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Constructed Wetlands Treating Storm Water Runoff

Storm water runoff is defined as the water sourced from rain or melting snow flowing over the surface of the land. The quantity of the runoff is largely dependent on the type of land on which the rain falls and flows over. In forests and grassy field, due to the pervious nature of the soil, most of the rain is either absorbed or evaporated, producing small amount of runoff. On the contrary, the developed areas with their impervious surfaces generate large amounts of storm water runoffs. As they flow over the surfaces, they become rich in pollutants. The storm water runoffs are harmful to the ecology influencing water quality, aquatic biota and temperature of natural water bodies like streams and lakes (Ten Towns Great Swamp Watershed Management Committee, n.d.).

In order to avoid the harmful effects of storm water runoff, storm water management techniques are employed. There are a number of storm water best management practices available to treat the storm water runoff, which are both structural systems which are engineered and constructed and non structural pollution prevention techniques. Constructed wetlands are one of the methods of treating the runoff flow (Sayre, et al., 2006).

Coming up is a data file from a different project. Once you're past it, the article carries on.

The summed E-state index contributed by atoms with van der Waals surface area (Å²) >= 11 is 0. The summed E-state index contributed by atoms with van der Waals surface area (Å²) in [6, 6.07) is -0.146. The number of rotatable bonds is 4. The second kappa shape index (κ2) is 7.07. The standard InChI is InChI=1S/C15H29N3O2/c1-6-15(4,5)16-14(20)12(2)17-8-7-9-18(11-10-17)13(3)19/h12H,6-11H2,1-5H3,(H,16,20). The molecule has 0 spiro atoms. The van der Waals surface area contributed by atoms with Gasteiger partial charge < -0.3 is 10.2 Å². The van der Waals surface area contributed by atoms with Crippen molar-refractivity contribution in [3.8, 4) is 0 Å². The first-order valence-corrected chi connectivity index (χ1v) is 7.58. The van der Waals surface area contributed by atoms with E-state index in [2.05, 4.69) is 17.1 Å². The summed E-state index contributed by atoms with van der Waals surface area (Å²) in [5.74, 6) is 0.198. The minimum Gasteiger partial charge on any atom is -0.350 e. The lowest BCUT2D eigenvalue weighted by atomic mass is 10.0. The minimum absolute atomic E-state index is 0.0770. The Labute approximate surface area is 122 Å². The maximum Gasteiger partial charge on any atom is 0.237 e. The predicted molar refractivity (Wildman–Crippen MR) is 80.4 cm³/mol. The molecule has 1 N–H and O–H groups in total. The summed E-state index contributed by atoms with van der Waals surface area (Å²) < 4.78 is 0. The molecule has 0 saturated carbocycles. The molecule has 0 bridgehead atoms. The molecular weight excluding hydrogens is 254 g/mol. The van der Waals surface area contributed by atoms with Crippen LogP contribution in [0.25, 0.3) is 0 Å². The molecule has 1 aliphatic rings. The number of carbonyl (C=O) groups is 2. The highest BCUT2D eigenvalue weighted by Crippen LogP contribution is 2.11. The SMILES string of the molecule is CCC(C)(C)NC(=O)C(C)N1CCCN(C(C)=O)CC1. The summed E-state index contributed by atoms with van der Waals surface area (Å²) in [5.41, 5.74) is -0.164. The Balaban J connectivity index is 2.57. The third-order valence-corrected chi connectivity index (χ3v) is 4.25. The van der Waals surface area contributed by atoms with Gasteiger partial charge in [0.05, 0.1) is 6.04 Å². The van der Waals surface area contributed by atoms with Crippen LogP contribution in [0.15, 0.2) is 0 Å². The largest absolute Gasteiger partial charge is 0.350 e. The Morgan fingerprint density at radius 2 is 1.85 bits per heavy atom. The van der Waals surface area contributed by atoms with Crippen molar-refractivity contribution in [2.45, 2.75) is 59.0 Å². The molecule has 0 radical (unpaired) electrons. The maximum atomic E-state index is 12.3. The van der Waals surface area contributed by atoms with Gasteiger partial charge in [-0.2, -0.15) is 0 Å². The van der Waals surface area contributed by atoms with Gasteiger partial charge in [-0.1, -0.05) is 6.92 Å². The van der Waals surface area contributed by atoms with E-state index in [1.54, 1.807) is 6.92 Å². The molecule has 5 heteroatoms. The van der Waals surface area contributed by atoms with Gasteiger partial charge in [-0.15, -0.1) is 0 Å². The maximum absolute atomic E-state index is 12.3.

Also, the above cited examples have shown that the constructed wetlands can be used for treating storm water which is contrary to the previously held assumption. The wetlands have also introduced some modern trends in the designing of constructed wetlands. These include multi-train configurations as oppose to the earlier constructed wetland designs which involve single flow trains and relatively low aspect ratio cells as oppose to earlier designs which were constructed with long and narrow cells. (Higgins & Maclean, 2002).

The above cited example case study show the effectiveness of constructed wetlands in treating storm water runoffs. The data from many similar projects testify to the fact that the constructed wetland improves the storm water runoff quality. The mechanisms at work in wetlands are quite effective in the removal of pollutants. In addition to that, the wetlands support wildlife habitat and landscaping (Surrency, n.d.). Hence, there are dual benefits attached with this type of green technology.

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